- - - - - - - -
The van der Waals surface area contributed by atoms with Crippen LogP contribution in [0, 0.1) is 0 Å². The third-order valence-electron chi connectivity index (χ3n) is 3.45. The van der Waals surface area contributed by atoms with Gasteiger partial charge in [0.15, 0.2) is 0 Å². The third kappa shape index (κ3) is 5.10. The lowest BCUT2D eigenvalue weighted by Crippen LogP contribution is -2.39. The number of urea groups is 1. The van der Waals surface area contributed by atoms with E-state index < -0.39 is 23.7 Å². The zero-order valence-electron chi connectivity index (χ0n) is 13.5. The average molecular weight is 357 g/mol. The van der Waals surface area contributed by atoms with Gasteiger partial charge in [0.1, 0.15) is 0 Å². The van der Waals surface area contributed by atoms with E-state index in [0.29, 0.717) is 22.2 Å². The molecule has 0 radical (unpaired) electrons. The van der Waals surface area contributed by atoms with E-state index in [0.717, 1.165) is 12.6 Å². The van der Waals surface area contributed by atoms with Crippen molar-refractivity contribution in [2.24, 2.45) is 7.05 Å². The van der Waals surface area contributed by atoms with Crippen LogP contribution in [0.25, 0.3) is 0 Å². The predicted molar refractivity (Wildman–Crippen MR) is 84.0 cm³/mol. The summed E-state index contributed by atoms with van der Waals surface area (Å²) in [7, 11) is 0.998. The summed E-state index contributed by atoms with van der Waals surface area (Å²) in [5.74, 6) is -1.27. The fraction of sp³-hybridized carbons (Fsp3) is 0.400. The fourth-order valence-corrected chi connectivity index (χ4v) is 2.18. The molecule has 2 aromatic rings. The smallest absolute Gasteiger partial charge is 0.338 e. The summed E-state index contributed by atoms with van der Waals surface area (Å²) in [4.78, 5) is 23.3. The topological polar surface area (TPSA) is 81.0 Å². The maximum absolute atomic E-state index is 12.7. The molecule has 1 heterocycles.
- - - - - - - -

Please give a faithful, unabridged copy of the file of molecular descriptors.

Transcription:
The van der Waals surface area contributed by atoms with Crippen LogP contribution in [0, 0.1) is 0 Å². The third-order valence-electron chi connectivity index (χ3n) is 3.45. The van der Waals surface area contributed by atoms with Gasteiger partial charge in [0.15, 0.2) is 0 Å². The third kappa shape index (κ3) is 5.10. The lowest BCUT2D eigenvalue weighted by Crippen LogP contribution is -2.39. The number of urea groups is 1. The van der Waals surface area contributed by atoms with E-state index < -0.39 is 23.7 Å². The zero-order valence-electron chi connectivity index (χ0n) is 13.5. The average molecular weight is 357 g/mol. The van der Waals surface area contributed by atoms with Gasteiger partial charge in [0.1, 0.15) is 0 Å². The van der Waals surface area contributed by atoms with E-state index in [0.29, 0.717) is 22.2 Å². The molecule has 0 radical (unpaired) electrons. The van der Waals surface area contributed by atoms with E-state index in [0.717, 1.165) is 12.6 Å². The van der Waals surface area contributed by atoms with Crippen molar-refractivity contribution in [2.24, 2.45) is 7.05 Å². The van der Waals surface area contributed by atoms with Crippen LogP contribution in [0.25, 0.3) is 0 Å². The predicted molar refractivity (Wildman–Crippen MR) is 84.0 cm³/mol. The summed E-state index contributed by atoms with van der Waals surface area (Å²) in [7, 11) is 0.998. The summed E-state index contributed by atoms with van der Waals surface area (Å²) in [5.74, 6) is -1.27. The fraction of sp³-hybridized carbons (Fsp3) is 0.400. The fourth-order valence-corrected chi connectivity index (χ4v) is 2.18. The molecule has 2 aromatic rings. The smallest absolute Gasteiger partial charge is 0.338 e. The summed E-state index contributed by atoms with van der Waals surface area (Å²) in [4.78, 5) is 23.3. The topological polar surface area (TPSA) is 81.0 Å². The maximum absolute atomic E-state index is 12.7. The molecule has 1 heterocycles.